1. Consult an Attorney
Make sure you know what your rights and obligations are. Be aware of how your behavior could affect the outcome of any potential divorce proceedings, i.e., should you move out of the marital home?
2. Copy Documents
Make copies of everything you can find: tax returns, bank statements, check registers, investment statements, retirement account statements, employee benefits handbooks, life insurance policies, medical/dental insurance policies, mortgage documents, applications for credit, deeds and titles to property, financial statements, credit card statements, wills, social security statements, automobile titles, any prenuptial or postnuptial agreements between the parties, documentation of any child support either spouse already pays, etc. Remember to check the home computer for additional documentation. Florida requires certain documents be disclosed in all divorce proceedings. Find that list here. It is easier to obtain these documents before you separate than after.
3. Inventory Household and Family Possessions
List the major items: furniture, artwork, jewelry, appliances, automobiles, etc. Did you forget about anything in storage or that someone else is holding for you or borrowed from you?
4. Know the Household Budget and Expenses
Examine and record where every penny goes. This is important to determine if there are temporary needs while the divorce is pending and to determine the amounts owed between parties when negotiating a settlement or final judgment.
5. Determine How to Manage Family Debt
Try to pay down any debt you may have if you can before divorce. Division of debt is often a sticking point in divorce proceedings. Cancel credit accounts if one spouse is too willing to whip out the credit card for unnecessary items.
6. Find Out Exactly What Your Spouse Earns
Gain this information through paystubs, other documents, or casual conversation with your spouse’s business partner.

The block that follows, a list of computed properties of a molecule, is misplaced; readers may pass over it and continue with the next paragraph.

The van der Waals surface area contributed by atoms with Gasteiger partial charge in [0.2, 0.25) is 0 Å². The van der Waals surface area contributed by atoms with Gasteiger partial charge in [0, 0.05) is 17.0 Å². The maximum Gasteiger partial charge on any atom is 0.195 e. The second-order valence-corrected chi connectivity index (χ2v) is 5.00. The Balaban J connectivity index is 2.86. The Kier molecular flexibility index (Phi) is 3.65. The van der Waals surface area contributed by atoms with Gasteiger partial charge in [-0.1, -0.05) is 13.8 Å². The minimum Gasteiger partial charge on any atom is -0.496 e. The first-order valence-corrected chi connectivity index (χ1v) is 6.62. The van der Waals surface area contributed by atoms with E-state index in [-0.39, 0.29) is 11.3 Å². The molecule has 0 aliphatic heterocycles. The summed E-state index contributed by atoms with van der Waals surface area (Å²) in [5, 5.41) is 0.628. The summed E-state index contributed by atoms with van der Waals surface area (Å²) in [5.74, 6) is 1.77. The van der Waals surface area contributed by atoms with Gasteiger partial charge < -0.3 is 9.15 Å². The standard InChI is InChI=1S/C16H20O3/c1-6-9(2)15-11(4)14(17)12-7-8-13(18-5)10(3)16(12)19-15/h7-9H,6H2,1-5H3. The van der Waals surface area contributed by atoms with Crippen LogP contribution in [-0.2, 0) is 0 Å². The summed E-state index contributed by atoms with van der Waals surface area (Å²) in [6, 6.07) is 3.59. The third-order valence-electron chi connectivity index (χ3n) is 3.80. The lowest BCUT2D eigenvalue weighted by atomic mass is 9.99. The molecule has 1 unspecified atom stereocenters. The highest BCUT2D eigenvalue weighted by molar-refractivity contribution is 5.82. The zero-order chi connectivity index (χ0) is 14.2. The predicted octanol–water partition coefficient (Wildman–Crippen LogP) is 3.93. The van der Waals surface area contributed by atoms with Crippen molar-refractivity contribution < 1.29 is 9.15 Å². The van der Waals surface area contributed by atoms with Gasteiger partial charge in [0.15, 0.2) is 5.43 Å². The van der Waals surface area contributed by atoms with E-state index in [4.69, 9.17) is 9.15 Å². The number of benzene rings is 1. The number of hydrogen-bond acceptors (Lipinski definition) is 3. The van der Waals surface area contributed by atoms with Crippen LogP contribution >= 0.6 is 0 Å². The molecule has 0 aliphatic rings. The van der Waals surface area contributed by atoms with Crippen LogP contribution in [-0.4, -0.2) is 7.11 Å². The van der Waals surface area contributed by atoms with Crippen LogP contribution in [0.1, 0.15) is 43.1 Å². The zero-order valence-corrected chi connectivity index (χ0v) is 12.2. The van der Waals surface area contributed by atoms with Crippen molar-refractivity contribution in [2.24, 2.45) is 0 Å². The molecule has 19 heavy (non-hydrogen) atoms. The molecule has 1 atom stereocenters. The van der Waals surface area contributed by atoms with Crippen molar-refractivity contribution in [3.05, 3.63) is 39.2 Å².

7. Make a Realistic Appraisal of Your Earning Potential
What is a realistic view of your earning potential before and after the divorce? Will some changes need to be made here? If you have been a homemaker for a lengthy period of time, will education help you become self-sufficient? Will your work schedule or location be effected by your divorce and your ability to care for your children? What child care needs should be considered?
8. Examine Your Own Credit History
Either establish or reestablish credit in your own, individual name.
9. Build a Net Egg of Your Own
Try to have access to your own money in case your spouse stops paying the household expenses or bills during the divorce proceedings. You may also need additional money for an attorney’s retainer, security deposit on a new residence, deposits on utilities, costs of moving, etc.
10. Put Your Kids at the Top of Your Agenda
Divorce is not about you or your spouse when children are involved. Children generally have no choice in the matter and their needs and wellbeing should always be your first concern. Keep their routines as normal as possible, don’t argue in front of the children, don’t bad-mouth the other party to the children, stay involved with your children and their activities as much as possible, and don’t use your children as your sounding board, psychologist, attorney, or counselor!